The cross-party talks gave the detail that we need. That was a direct result of the hard work of Opposition and Government Front Benchers and negotiating teams over the course of six weeks of serious talks. The concessions included a customs union compromise, with a binding vote on post-Brexit customs arrangements; a workers’ rights Bill that would guarantee that employment rights in the UK would not lag behind those of the EU; a pledge that the UK would see no change in the level of environmental protection after Brexit; a promise to seek as close to frictionless trade in goods with the EU as possible while being outside the single market and ending ​free movement; a commitment to having parliamentary time to allow for a vote at Committee stage on whether the deal should be put to a second referendum; an assurance to MPs that they must have the final say on the future UK’s relationship with the EU; and a promise that Northern Ireland would stay aligned with the rest of the UK on regulations and customs, even if the backstop were to come into force.

Harriett Baldwin: I appreciate the spirit in which the hon. Gentleman is approaching this debate and his amendments. Will he clarify whether the 10 changes that he outlines would involve changing anything in the 585-page withdrawal agreement?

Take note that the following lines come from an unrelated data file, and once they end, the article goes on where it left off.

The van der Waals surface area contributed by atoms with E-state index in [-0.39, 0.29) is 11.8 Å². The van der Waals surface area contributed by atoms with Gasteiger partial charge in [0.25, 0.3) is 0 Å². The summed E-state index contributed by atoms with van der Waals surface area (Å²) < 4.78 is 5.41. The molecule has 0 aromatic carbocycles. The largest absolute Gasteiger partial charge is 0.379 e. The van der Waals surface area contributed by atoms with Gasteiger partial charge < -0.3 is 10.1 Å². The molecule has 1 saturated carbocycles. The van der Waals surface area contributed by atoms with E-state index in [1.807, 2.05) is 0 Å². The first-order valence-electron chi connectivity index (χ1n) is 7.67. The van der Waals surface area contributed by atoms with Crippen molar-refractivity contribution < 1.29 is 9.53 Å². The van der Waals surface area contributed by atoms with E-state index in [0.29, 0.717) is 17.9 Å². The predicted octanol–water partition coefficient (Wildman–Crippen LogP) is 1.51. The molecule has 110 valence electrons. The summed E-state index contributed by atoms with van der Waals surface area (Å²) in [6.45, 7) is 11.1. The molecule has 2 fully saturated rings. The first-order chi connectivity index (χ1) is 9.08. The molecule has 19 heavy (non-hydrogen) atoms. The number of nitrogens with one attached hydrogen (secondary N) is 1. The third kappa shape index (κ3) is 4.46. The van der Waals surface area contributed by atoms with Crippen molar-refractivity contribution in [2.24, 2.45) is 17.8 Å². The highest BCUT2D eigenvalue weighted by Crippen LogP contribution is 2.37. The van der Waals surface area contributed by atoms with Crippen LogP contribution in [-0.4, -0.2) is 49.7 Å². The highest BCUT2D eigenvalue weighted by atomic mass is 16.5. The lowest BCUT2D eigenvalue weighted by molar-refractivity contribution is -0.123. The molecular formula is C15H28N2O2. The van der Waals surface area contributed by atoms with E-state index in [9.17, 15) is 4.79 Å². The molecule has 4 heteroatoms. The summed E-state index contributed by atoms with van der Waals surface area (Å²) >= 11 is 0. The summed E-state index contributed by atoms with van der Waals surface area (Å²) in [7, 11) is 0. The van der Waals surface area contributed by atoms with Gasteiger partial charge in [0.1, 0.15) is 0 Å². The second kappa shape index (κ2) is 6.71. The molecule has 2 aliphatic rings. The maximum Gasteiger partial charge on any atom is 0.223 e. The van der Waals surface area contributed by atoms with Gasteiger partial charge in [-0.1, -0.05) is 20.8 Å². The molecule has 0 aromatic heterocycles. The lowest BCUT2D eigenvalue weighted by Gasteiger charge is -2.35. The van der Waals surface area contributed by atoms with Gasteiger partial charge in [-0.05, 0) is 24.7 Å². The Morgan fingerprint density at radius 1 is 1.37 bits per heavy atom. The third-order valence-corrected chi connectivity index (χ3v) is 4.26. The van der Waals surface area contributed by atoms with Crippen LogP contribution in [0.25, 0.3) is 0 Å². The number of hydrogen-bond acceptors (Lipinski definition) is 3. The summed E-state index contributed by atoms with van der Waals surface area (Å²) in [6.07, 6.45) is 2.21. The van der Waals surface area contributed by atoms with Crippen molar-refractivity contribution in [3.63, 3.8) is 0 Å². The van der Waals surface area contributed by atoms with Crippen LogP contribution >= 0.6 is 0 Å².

Stephen Kinnock: The 585-page withdrawal agreement would remain intact, because those are the separation issues. All these issues relate to the future relationship, which the EU has made clear it is open to amending. The future relationship is, of course, a political declaration. The reasons why Labour Members were opposed to previous deals were that there was so little detail on the future relationship, and frankly, that we had said repeatedly that the Government should, rather going to the wrong extreme in this debate, reach out to Labour Members. Finally, the former Prime Minister agreed to do that. We had the cross-party talks, and it is a travesty that this House never had the opportunity to debate and vote on those issues.